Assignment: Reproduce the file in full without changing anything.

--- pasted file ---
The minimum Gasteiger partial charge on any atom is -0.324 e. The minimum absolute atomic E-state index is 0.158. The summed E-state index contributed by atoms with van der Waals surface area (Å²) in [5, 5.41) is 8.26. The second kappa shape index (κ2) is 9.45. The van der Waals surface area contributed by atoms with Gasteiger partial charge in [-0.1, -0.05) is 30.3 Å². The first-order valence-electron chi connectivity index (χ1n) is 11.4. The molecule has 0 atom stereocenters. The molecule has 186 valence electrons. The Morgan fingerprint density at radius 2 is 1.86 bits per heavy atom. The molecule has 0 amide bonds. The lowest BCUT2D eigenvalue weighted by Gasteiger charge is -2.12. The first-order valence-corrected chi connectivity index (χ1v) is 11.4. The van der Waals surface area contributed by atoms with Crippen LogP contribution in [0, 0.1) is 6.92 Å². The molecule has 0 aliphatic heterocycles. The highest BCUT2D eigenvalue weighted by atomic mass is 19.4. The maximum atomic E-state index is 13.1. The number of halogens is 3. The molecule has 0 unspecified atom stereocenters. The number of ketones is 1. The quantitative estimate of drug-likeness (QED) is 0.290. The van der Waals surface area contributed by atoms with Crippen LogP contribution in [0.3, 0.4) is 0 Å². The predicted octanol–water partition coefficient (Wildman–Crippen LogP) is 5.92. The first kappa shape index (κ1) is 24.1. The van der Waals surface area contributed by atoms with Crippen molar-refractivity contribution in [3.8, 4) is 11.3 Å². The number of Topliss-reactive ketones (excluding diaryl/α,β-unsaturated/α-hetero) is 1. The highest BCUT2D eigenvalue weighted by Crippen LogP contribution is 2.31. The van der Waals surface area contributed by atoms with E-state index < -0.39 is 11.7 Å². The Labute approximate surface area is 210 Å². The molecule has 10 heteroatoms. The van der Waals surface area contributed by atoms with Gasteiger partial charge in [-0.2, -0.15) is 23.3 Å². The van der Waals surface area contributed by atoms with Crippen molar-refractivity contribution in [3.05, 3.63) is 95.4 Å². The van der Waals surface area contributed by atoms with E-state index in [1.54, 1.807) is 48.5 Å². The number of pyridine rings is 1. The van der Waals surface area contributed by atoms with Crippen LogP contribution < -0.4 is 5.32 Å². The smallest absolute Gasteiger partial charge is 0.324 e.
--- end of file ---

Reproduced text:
The minimum Gasteiger partial charge on any atom is -0.324 e. The minimum absolute atomic E-state index is 0.158. The summed E-state index contributed by atoms with van der Waals surface area (Å²) in [5, 5.41) is 8.26. The second kappa shape index (κ2) is 9.45. The van der Waals surface area contributed by atoms with Gasteiger partial charge in [-0.1, -0.05) is 30.3 Å². The first-order valence-electron chi connectivity index (χ1n) is 11.4. The molecule has 0 atom stereocenters. The molecule has 186 valence electrons. The Morgan fingerprint density at radius 2 is 1.86 bits per heavy atom. The molecule has 0 amide bonds. The lowest BCUT2D eigenvalue weighted by Gasteiger charge is -2.12. The first-order valence-corrected chi connectivity index (χ1v) is 11.4. The van der Waals surface area contributed by atoms with Crippen LogP contribution in [0, 0.1) is 6.92 Å². The molecule has 0 aliphatic heterocycles. The highest BCUT2D eigenvalue weighted by atomic mass is 19.4. The maximum atomic E-state index is 13.1. The number of halogens is 3. The molecule has 0 unspecified atom stereocenters. The number of ketones is 1. The quantitative estimate of drug-likeness (QED) is 0.290. The van der Waals surface area contributed by atoms with Crippen LogP contribution in [0.3, 0.4) is 0 Å². The predicted octanol–water partition coefficient (Wildman–Crippen LogP) is 5.92. The first kappa shape index (κ1) is 24.1. The van der Waals surface area contributed by atoms with Crippen molar-refractivity contribution in [3.8, 4) is 11.3 Å². The number of Topliss-reactive ketones (excluding diaryl/α,β-unsaturated/α-hetero) is 1. The highest BCUT2D eigenvalue weighted by Crippen LogP contribution is 2.31. The van der Waals surface area contributed by atoms with E-state index < -0.39 is 11.7 Å². The Labute approximate surface area is 210 Å². The molecule has 10 heteroatoms. The van der Waals surface area contributed by atoms with Gasteiger partial charge in [-0.2, -0.15) is 23.3 Å². The van der Waals surface area contributed by atoms with Crippen molar-refractivity contribution in [3.05, 3.63) is 95.4 Å². The van der Waals surface area contributed by atoms with E-state index in [1.54, 1.807) is 48.5 Å². The number of pyridine rings is 1. The van der Waals surface area contributed by atoms with Crippen LogP contribution < -0.4 is 5.32 Å². The smallest absolute Gasteiger partial charge is 0.324 e.